Against this background Dekker’s successor Cor van der Klugt (1986-1990) focused on improving the organisation and central coordination. Inspired by Coimbatore Krishnarao Prahalad, he introduced a new business model, following a technical-rational, transactional approach. In an effort to turn the organization from a country oriented into a product driven one, he tilted the matrix. After three years of concise restructuring, he promised the annual shareholders’ meeting of April 1990 that his efforts would bare fruit. Only three weeks later, Philips was faced with a sudden drop in profit figures. Dekker, then chairman of the supervisory board, explained the inevitability of Van der Klugt’s resignation in terms of a “crisis of confidence” (Verschuur, 1990). However, his departure threatened the restructuring.
Amidst this unexpected situation Timmer took over in May 1990 and launched the Centurion reorganisation. He deliberately used a shock therapy based on a transformative leadership style which was very emotional in character and based on mobilizing involvement and loyalty to the company. Though Timmer’s transforming leadership style caught the attention of the media, they never noticed that the content of Timmer’s Centurion still employed a substantial part of the reorganisation Van der Klugt had initiated.
The course of events of the reorganisation of Philips raises two important questions. The first addresses the issue how to deal with a large-scale transformation that is not fully based on a blueprint but followed a planned as much as an emergent pattern? The change literature describes how transforming leaders induce a deliberate organizational redesign, build new management teams and accommodate the internal fit with the external environment to improve by way of rational adaptation the organizational performance (Beer et al., 1990; Burns, 1978; Collins, 2001; Beugelsdijk and Slangen, 2001). According to these authors usually a rational cognitive approach prevails in these transformations. However, Timmer’s success in realising an organisational change has predominantly been ascribed to his rhetorical abilities and the mistakes of Dekker and Van der Klugt were attributed to their personal style.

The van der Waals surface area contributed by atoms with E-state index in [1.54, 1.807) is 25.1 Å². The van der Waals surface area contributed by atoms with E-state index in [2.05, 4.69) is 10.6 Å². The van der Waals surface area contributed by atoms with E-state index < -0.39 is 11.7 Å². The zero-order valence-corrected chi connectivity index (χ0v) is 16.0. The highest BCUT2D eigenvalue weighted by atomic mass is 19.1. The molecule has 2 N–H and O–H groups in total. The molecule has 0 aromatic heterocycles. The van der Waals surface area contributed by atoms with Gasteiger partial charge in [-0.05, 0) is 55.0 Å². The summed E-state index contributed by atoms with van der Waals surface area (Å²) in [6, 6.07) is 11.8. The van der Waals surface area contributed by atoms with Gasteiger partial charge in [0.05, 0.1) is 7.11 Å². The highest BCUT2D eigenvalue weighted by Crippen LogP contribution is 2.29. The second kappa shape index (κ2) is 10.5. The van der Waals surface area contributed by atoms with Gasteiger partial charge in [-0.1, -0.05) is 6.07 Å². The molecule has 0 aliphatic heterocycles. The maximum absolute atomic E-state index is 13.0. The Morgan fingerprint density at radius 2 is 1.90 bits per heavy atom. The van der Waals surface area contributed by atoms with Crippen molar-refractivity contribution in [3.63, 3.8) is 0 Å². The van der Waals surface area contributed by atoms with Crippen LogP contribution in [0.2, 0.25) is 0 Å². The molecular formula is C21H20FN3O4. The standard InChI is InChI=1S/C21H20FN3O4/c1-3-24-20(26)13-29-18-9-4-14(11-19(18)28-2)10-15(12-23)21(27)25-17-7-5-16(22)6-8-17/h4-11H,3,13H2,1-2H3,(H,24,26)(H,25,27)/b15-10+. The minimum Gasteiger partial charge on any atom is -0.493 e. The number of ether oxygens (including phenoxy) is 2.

These facts raise the second question: to what extent does the success of a transformative leader rely on routines predating a transformation? Timmer could not rely on style only but somehow had to connect to the views and visions which were deeply embedded in Philips’ practices. This was especially urgent, when the first planned shock wave faded out, and Timmer had to adopt an emergent “revitalising” approach.
To formulate an answer on both questions we chose a historical approach because history enables us to trace the differences and similarities of unique events and patterns in content and (leadership) style. Changes in style often are the first signs for a change in substance (Ankersmit, 1997). The complexity of the change process that took place at Philips is best shown by using a historical narrative form which reveals itself in a contextual setting over time (Pettigrew, 1987). The aim of this paper is to reconstruct the processes and events as some of the managers have perceived them (Booth, 2003). By comparing different stories constructed around the Centurion operation the paper provides a historical narrative told from different perspectives. More specifically, we intend to show how a specific Dionysian style of Timmer successfully enacted the initial stage of the transformation process of Philips and how his later interventions eventually were aligned with routines inherited from the past.
Consultants are often used in a change process and this happened in Philips too. During the 1982-1996 period the three presidents of Philips introduced several concepts to improve Philips’ performance. In 1983 Dekker introduced CWQI which was based on the work of Ishikawa (1985). Ishikawa and Imai were commissioned as knowledge experts to transfer their experiences to the Philips staff. Van der Klugt and Timmer invited Prahalad who had obtained a guru authority with a new business model (Collins, 2004). Van der Klugt became charmed by this model of core/non core and stand alone/interlinked activities. Timmer commissioned Prahalad as change agent who brought a team of Gemini Consultants to assist the Centurion operation (Pinault, 2000). In this paper, are being explored explicitly explore the role of these consultants and the impact of their concepts in the turnaround of Philips.